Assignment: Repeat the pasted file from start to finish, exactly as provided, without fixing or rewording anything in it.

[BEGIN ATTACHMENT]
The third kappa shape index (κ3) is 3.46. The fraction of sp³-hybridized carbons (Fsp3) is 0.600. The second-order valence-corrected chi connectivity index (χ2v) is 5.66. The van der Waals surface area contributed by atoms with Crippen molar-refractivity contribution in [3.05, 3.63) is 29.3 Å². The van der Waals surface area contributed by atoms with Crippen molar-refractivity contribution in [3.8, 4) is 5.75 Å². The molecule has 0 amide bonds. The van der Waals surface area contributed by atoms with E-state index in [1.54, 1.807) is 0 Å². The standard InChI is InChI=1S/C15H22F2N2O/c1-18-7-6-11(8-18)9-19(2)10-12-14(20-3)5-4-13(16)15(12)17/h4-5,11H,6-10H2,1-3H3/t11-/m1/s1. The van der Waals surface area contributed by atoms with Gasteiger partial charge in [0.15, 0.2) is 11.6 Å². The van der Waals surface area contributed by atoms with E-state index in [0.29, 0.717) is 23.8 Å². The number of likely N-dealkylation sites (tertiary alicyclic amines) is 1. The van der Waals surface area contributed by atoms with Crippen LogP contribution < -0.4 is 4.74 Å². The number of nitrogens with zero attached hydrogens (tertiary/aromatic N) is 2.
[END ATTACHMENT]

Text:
The third kappa shape index (κ3) is 3.46. The fraction of sp³-hybridized carbons (Fsp3) is 0.600. The second-order valence-corrected chi connectivity index (χ2v) is 5.66. The van der Waals surface area contributed by atoms with Crippen molar-refractivity contribution in [3.05, 3.63) is 29.3 Å². The van der Waals surface area contributed by atoms with Crippen molar-refractivity contribution in [3.8, 4) is 5.75 Å². The molecule has 0 amide bonds. The van der Waals surface area contributed by atoms with E-state index in [1.54, 1.807) is 0 Å². The standard InChI is InChI=1S/C15H22F2N2O/c1-18-7-6-11(8-18)9-19(2)10-12-14(20-3)5-4-13(16)15(12)17/h4-5,11H,6-10H2,1-3H3/t11-/m1/s1. The van der Waals surface area contributed by atoms with Gasteiger partial charge in [0.15, 0.2) is 11.6 Å². The van der Waals surface area contributed by atoms with E-state index in [0.29, 0.717) is 23.8 Å². The number of likely N-dealkylation sites (tertiary alicyclic amines) is 1. The van der Waals surface area contributed by atoms with Crippen LogP contribution < -0.4 is 4.74 Å². The number of nitrogens with zero attached hydrogens (tertiary/aromatic N) is 2.